Urbanisation, changing climate and population explosion along with increasing energy requirements – the chemical industry needs to come up with effective contributions to finding solutions to issues of future relevance. During a guest lecture at the University of Konstanz, Dr. Andreas Kreimeyer, Executive Research Officer of the world’s largest chemical company, BASF SE, spoke about future research issues and the solutions that he believes can only be found through international and interdisciplinary cooperation. Industrial and plant biotechnology have been two of BASF’s many growth areas for many years.
"Challenges of the future cannot be met with today's products and technologies," said Andreas Kreimeyer, BASF's Executive Research Officer, calling for close cooperation between politicians, science and business in the endeavour to develop new concepts. He took examples from BASF's R&D activities to illustrate his ideas. BASF plans to invest around one billion euros in research and development in its five growth clusters: energy management, plant biotechnology, white biotechnology, nanotechnology and resource change - research and development that is envisaged to counteract emerging megatrends such as the increase in the number of elderly people, increasing urbanisation, constantly rising energy requirements and the continuous globalisation and internationalisation of markets.
In Germany, 60 per cent of all research and development expenditures for new materials and intermediate products arise in the chemical industry," said Dr. Andreas Kreimeyer referring to the role of the chemical sector as innovation motor. The chemical industry is the most important supplier of new and intermediate materials for other sectors and sets major impulses in terms of technologies used, ranging from regenerative energies (development of solar cells) to new mobility solutions (development of batteries for electrical cars).
BASF and Monsanto have recently announced an expansion of their joint efforts in the field of plant biotechnology to maximise the yields of crops that are up to 6 to 10 per cent more resistant to environmental factors. "The initial field trials have been very positive and the plants have shown a greater resistance to drought for example," said Dr. Andreas Kreimeyer commenting on the companies' cooperative project that will commence in 2012. The chemical company's core research strategy topics in this growth cluster contribute to a greater efficiency in agriculture as well as to improved health and nutrition of humans and animals.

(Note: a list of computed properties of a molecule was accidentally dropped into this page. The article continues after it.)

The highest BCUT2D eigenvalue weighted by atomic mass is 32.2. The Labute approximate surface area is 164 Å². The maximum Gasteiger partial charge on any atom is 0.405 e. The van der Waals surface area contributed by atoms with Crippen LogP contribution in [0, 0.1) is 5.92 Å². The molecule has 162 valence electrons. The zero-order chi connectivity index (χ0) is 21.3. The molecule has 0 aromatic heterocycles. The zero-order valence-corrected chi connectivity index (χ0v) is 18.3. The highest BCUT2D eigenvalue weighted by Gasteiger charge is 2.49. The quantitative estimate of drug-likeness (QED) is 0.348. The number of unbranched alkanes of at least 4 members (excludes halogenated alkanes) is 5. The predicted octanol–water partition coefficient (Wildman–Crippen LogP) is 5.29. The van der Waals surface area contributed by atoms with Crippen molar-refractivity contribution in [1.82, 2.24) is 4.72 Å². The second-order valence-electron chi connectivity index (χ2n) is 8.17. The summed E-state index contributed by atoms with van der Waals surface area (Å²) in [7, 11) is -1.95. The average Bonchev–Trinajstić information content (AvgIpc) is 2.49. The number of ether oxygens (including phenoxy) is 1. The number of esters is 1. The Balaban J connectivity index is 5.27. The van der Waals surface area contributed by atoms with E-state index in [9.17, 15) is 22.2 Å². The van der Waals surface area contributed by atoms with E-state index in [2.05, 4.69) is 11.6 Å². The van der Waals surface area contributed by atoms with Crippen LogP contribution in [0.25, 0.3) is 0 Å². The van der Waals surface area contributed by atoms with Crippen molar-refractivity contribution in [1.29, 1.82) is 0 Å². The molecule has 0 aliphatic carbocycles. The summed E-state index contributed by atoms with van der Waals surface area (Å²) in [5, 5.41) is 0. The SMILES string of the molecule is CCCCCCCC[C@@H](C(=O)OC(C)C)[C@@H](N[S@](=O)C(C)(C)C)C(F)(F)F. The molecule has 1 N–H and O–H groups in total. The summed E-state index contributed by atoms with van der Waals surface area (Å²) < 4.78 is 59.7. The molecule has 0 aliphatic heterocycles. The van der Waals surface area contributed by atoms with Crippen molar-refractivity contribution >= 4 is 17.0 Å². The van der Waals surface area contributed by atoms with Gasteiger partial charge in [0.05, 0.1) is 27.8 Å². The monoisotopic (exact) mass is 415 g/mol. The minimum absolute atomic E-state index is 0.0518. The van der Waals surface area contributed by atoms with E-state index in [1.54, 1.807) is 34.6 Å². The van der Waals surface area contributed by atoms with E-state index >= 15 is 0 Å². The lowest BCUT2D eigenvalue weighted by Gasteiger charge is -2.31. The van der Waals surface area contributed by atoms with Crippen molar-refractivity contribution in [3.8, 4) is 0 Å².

In the "White Biotechnology" growth cluster, BASF combines its expertise in biocatalysis and fermentation to create biopolymers, chemicals and performance biologicals. The "Nanotechnology" growth cluster focuses on the development of novel display materials, printed electronics and foams as well as medical and technical applications to investigate antimicrobial surfaces of medical devices.
More than 9,300 BASF employees are currently involved in around 3,300 R&D projects. BASF has around 1,900 R&D cooperative agreements with clients, universities, research institutions, high-tech joint ventures and industrial partners. Despite the economic crisis in 2009, BASF has spent around 1.4 billion euros on research and development. The chemical company has approximately 105,000 employees at around 170 sites around the world. Kreimeyer highlighted that a modern chemical company needs to be able to sell hundreds of thousands of tons of bulk chemicals at the same time as selling system solutions for new batteries. He made it clear that this meant offering products as well as giving clients the knowledge they need to effectively use such solutions.
"The full extent of the changes arising from the megatrends is not always clearly understood," said Kreimeyer calling on the audience to think about innovation and development. He sees innovation as a crucial prerequisite for the development of individual companies and company groups alike and called for a climate that favours innovation. "The general public must be informed about research in a comprehensible way, and kept more informed about both the risks and opportunities of new technologies," said Kreimeyer calling on industrial and academic researchers to be aware of this.
Kreimeyer further expressed his belief that it is wrong to reject out of hand everything that is new in view of the challenges of future relevance. "If innovation, for example in the field of genetic engineering, is rejected out of hand, then we are on the wrong path," said Dr. Andreas Kreimeyer who joined the Main Laboratory of BASF in 1986 and became a member of the BASF Board of Executive Directors in 2003, in charge of Inorganics, Petrochemicals, Intermediates, Chemical Research & Engineering as well as BASF Future Business.